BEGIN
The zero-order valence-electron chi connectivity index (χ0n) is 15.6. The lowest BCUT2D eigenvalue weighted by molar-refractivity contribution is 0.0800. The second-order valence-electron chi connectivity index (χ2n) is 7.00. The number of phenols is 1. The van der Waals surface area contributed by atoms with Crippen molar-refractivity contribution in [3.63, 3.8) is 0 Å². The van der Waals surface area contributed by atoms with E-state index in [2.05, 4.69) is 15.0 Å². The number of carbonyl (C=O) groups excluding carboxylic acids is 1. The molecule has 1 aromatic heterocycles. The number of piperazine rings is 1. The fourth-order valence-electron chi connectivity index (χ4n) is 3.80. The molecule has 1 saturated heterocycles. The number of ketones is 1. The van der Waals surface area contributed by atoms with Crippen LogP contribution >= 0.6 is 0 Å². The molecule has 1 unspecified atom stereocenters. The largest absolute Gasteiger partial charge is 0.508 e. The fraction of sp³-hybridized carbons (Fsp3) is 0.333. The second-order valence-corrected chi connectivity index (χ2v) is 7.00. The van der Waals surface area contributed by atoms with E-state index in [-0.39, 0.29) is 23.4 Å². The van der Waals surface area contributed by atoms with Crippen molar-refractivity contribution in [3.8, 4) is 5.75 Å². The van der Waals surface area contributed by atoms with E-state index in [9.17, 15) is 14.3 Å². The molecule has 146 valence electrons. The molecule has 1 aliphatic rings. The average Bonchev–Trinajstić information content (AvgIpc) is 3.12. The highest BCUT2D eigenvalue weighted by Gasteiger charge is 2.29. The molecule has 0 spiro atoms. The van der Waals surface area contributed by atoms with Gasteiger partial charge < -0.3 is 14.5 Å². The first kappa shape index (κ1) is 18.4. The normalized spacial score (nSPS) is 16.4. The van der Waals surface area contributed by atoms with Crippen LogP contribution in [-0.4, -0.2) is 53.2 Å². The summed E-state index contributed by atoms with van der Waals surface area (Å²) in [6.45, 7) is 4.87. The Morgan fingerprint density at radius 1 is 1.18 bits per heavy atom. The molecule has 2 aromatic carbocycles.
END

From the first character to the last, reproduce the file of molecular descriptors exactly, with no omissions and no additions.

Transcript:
The zero-order valence-electron chi connectivity index (χ0n) is 15.6. The lowest BCUT2D eigenvalue weighted by molar-refractivity contribution is 0.0800. The second-order valence-electron chi connectivity index (χ2n) is 7.00. The number of phenols is 1. The van der Waals surface area contributed by atoms with Crippen molar-refractivity contribution in [3.63, 3.8) is 0 Å². The van der Waals surface area contributed by atoms with E-state index in [2.05, 4.69) is 15.0 Å². The number of carbonyl (C=O) groups excluding carboxylic acids is 1. The molecule has 1 aromatic heterocycles. The number of piperazine rings is 1. The fourth-order valence-electron chi connectivity index (χ4n) is 3.80. The molecule has 1 saturated heterocycles. The number of ketones is 1. The van der Waals surface area contributed by atoms with Crippen LogP contribution >= 0.6 is 0 Å². The molecule has 1 unspecified atom stereocenters. The largest absolute Gasteiger partial charge is 0.508 e. The fraction of sp³-hybridized carbons (Fsp3) is 0.333. The second-order valence-corrected chi connectivity index (χ2v) is 7.00. The van der Waals surface area contributed by atoms with E-state index in [-0.39, 0.29) is 23.4 Å². The van der Waals surface area contributed by atoms with Crippen molar-refractivity contribution in [3.8, 4) is 5.75 Å². The van der Waals surface area contributed by atoms with E-state index in [9.17, 15) is 14.3 Å². The molecule has 146 valence electrons. The molecule has 1 aliphatic rings. The average Bonchev–Trinajstić information content (AvgIpc) is 3.12. The highest BCUT2D eigenvalue weighted by Gasteiger charge is 2.29. The molecule has 0 spiro atoms. The van der Waals surface area contributed by atoms with Gasteiger partial charge < -0.3 is 14.5 Å². The first kappa shape index (κ1) is 18.4. The normalized spacial score (nSPS) is 16.4. The van der Waals surface area contributed by atoms with Crippen LogP contribution in [-0.4, -0.2) is 53.2 Å². The summed E-state index contributed by atoms with van der Waals surface area (Å²) in [6.45, 7) is 4.87. The Morgan fingerprint density at radius 1 is 1.18 bits per heavy atom. The molecule has 2 aromatic carbocycles.